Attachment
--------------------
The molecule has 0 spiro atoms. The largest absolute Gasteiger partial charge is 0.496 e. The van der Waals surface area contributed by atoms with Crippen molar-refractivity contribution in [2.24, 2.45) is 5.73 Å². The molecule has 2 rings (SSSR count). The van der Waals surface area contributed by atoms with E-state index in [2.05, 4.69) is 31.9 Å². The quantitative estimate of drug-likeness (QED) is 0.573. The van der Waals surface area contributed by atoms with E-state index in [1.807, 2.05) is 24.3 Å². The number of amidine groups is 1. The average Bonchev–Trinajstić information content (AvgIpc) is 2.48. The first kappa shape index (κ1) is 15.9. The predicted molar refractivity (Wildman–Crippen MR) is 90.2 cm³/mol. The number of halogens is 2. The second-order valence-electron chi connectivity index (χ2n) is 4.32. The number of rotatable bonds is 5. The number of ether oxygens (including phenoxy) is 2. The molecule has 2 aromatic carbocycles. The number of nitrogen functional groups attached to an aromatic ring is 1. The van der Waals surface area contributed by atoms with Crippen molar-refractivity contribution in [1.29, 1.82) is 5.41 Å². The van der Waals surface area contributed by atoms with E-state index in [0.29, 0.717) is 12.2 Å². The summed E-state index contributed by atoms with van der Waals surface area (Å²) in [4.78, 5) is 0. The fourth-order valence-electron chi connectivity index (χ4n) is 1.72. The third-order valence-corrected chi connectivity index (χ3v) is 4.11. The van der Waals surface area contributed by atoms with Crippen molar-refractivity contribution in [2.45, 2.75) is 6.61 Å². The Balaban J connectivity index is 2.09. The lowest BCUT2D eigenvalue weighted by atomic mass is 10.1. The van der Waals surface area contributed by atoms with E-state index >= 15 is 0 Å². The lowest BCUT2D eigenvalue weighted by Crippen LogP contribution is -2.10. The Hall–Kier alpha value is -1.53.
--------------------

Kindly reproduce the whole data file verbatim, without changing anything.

The molecule has 0 spiro atoms. The largest absolute Gasteiger partial charge is 0.496 e. The van der Waals surface area contributed by atoms with Crippen molar-refractivity contribution in [2.24, 2.45) is 5.73 Å². The molecule has 2 rings (SSSR count). The van der Waals surface area contributed by atoms with E-state index in [2.05, 4.69) is 31.9 Å². The quantitative estimate of drug-likeness (QED) is 0.573. The van der Waals surface area contributed by atoms with E-state index in [1.807, 2.05) is 24.3 Å². The number of amidine groups is 1. The average Bonchev–Trinajstić information content (AvgIpc) is 2.48. The first kappa shape index (κ1) is 15.9. The predicted molar refractivity (Wildman–Crippen MR) is 90.2 cm³/mol. The number of halogens is 2. The second-order valence-electron chi connectivity index (χ2n) is 4.32. The number of rotatable bonds is 5. The number of ether oxygens (including phenoxy) is 2. The molecule has 2 aromatic carbocycles. The number of nitrogen functional groups attached to an aromatic ring is 1. The van der Waals surface area contributed by atoms with Crippen molar-refractivity contribution in [1.29, 1.82) is 5.41 Å². The van der Waals surface area contributed by atoms with E-state index in [0.29, 0.717) is 12.2 Å². The summed E-state index contributed by atoms with van der Waals surface area (Å²) in [4.78, 5) is 0. The fourth-order valence-electron chi connectivity index (χ4n) is 1.72. The third-order valence-corrected chi connectivity index (χ3v) is 4.11. The van der Waals surface area contributed by atoms with Crippen molar-refractivity contribution in [2.45, 2.75) is 6.61 Å². The Balaban J connectivity index is 2.09. The lowest BCUT2D eigenvalue weighted by atomic mass is 10.1. The van der Waals surface area contributed by atoms with E-state index >= 15 is 0 Å². The lowest BCUT2D eigenvalue weighted by Crippen LogP contribution is -2.10. The Hall–Kier alpha value is -1.53.